There is a straight line from Nixon in 1968 to Trump in 2020, a pair of rogues who ended up as president, and it runs straight through the heart of the Republican Party. Shortly before winning the party’s nomination four years ago, Trump even praised his predecessor, a disgraced crook yet a far more serious political player than the reality television star. “What Nixon understood is that when the world is falling apart, people want a strong leader whose highest priority is protecting America first.” His team embraced Nixon as a role model with his appeal to those citizens alarmed by conflict, disruption and racial unrest.
Nixon was a big admirer of Benjamin Disraeli — yet could the US have moved any further from the concept of One Nation politics? Trump has taken that populist appeal to the silent majority and, pushing it to the limits, infused it with Wallace’s bigotry and his own vanity to appeal to a shrinking demographic. Even the right to protest, hailed as a key part of America’s greatness in King’s last speech, seems in jeopardy. So a party that talks of faith and freedom is undermining democracy by colluding with a president who teargases peaceful protesters so he can pose for a publicity stunt with a bible. And a political force that wraps itself in the flag ends up assisting in destruction of America’s global leadership while China uses a pandemic that erupted within its borders to extend its influence.
There are still some liberal conservatives trying to resist the Republican descent into darkness, including prominent governors and members of Congress — although the loss of the combative and widely-respected John McCain leaves a big gap. There are groups such as Defending Democracy Together, founded to fight nativism infecting their party as “antithetical to what it means to be a Republican and what it means to be American”.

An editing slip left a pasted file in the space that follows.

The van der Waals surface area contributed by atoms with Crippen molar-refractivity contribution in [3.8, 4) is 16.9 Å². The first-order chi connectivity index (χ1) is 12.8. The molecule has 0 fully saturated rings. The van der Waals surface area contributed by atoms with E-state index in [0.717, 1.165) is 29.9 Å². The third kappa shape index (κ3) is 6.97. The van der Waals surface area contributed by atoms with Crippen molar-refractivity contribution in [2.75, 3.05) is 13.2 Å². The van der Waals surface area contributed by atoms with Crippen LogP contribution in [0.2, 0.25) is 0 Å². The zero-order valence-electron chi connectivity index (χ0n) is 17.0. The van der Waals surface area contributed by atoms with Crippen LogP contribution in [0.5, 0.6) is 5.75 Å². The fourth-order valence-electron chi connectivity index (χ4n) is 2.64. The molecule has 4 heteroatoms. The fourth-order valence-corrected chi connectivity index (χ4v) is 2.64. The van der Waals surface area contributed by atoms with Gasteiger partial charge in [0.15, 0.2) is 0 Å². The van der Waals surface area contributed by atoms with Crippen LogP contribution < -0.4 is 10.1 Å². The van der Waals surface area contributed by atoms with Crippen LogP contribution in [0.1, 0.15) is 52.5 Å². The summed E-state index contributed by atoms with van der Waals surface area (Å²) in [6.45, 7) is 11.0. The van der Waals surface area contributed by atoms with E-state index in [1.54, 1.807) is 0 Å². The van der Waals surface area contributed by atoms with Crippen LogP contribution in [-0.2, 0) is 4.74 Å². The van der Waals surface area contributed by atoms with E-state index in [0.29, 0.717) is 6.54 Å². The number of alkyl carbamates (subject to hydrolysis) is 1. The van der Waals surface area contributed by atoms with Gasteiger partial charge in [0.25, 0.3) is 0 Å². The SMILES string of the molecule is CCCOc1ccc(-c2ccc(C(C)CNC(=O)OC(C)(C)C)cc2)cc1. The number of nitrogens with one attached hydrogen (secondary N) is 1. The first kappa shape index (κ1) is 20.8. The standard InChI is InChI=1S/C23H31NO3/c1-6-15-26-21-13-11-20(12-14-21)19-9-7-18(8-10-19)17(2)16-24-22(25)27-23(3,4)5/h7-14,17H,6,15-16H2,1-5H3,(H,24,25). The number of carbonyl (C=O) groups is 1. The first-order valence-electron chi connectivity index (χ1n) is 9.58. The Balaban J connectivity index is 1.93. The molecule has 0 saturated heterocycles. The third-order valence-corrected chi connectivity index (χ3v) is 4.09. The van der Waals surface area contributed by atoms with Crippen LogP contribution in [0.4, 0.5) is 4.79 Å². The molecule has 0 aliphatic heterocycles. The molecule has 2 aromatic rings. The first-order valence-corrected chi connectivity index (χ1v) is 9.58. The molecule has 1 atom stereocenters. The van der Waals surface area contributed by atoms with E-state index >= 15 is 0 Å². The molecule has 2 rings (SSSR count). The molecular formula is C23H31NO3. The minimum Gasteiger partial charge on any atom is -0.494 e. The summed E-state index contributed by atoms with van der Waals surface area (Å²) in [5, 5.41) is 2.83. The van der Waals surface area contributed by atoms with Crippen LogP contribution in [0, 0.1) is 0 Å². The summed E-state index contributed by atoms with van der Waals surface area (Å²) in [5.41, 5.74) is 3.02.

The decision of the former president George W Bush to speak out this week on racism is signifiant on several levels, not least since he has been battling behind the scenes for the soul of his party. If the Democrats can travel from supporting segregationists to backing the first black president over four decades, there must some hope the party can pull back from its far-Right flirtation before it is too late.
Among the most prominent Republican voices against Trump has been David Frum, the former Bush speechwriter and author of Trumpocalypse, a savage indictment of his party’s current leadership. Frum wrote in 2018 about how class and racial divisions enable demagogues. “For two political generations, Republicans have proclaimed the purity of their conservatism. But in a democratic society, conservatism and liberalism are not really opposites. They are different facets of the common democratic creed. What conservatives are conserving, after all, is a liberal order. That truth has been easy to overlook in the friction of partisan politics. It must be reaffirmed now, in this hour of liberal peril.” His wise words ring even truer today.